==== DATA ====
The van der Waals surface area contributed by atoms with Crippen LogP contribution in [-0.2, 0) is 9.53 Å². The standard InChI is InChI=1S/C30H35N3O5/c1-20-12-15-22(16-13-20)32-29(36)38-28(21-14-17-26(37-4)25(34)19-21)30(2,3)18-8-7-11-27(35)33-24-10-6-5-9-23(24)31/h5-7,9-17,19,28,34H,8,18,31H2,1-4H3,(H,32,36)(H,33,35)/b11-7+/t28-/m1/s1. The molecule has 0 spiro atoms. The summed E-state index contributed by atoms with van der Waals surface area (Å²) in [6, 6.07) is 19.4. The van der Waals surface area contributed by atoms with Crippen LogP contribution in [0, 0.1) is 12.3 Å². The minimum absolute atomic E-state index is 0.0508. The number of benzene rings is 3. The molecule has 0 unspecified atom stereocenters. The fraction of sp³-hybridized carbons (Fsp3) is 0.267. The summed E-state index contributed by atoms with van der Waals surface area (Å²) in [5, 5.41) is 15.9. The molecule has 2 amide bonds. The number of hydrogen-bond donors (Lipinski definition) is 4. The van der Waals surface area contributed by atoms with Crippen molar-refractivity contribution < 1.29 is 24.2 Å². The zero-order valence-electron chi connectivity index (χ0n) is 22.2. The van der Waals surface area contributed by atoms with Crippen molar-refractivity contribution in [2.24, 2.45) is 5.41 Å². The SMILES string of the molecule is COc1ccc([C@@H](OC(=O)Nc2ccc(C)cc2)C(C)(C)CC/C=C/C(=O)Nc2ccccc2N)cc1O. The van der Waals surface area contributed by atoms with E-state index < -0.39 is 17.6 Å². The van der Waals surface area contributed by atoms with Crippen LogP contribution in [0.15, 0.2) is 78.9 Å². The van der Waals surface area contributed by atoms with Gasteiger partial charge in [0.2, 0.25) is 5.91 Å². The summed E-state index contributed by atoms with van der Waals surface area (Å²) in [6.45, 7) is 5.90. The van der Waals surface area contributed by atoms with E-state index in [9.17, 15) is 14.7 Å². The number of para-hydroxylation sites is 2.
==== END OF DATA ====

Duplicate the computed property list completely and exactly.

The van der Waals surface area contributed by atoms with Crippen LogP contribution in [-0.2, 0) is 9.53 Å². The standard InChI is InChI=1S/C30H35N3O5/c1-20-12-15-22(16-13-20)32-29(36)38-28(21-14-17-26(37-4)25(34)19-21)30(2,3)18-8-7-11-27(35)33-24-10-6-5-9-23(24)31/h5-7,9-17,19,28,34H,8,18,31H2,1-4H3,(H,32,36)(H,33,35)/b11-7+/t28-/m1/s1. The molecule has 0 spiro atoms. The summed E-state index contributed by atoms with van der Waals surface area (Å²) in [6, 6.07) is 19.4. The van der Waals surface area contributed by atoms with Crippen LogP contribution in [0, 0.1) is 12.3 Å². The minimum absolute atomic E-state index is 0.0508. The number of benzene rings is 3. The molecule has 0 unspecified atom stereocenters. The fraction of sp³-hybridized carbons (Fsp3) is 0.267. The summed E-state index contributed by atoms with van der Waals surface area (Å²) in [5, 5.41) is 15.9. The molecule has 2 amide bonds. The number of hydrogen-bond donors (Lipinski definition) is 4. The van der Waals surface area contributed by atoms with Crippen molar-refractivity contribution < 1.29 is 24.2 Å². The zero-order valence-electron chi connectivity index (χ0n) is 22.2. The van der Waals surface area contributed by atoms with Crippen molar-refractivity contribution in [2.24, 2.45) is 5.41 Å². The SMILES string of the molecule is COc1ccc([C@@H](OC(=O)Nc2ccc(C)cc2)C(C)(C)CC/C=C/C(=O)Nc2ccccc2N)cc1O. The van der Waals surface area contributed by atoms with E-state index < -0.39 is 17.6 Å². The van der Waals surface area contributed by atoms with Crippen LogP contribution in [0.15, 0.2) is 78.9 Å². The van der Waals surface area contributed by atoms with Gasteiger partial charge in [0.2, 0.25) is 5.91 Å². The summed E-state index contributed by atoms with van der Waals surface area (Å²) in [6.45, 7) is 5.90. The van der Waals surface area contributed by atoms with E-state index in [9.17, 15) is 14.7 Å². The number of para-hydroxylation sites is 2.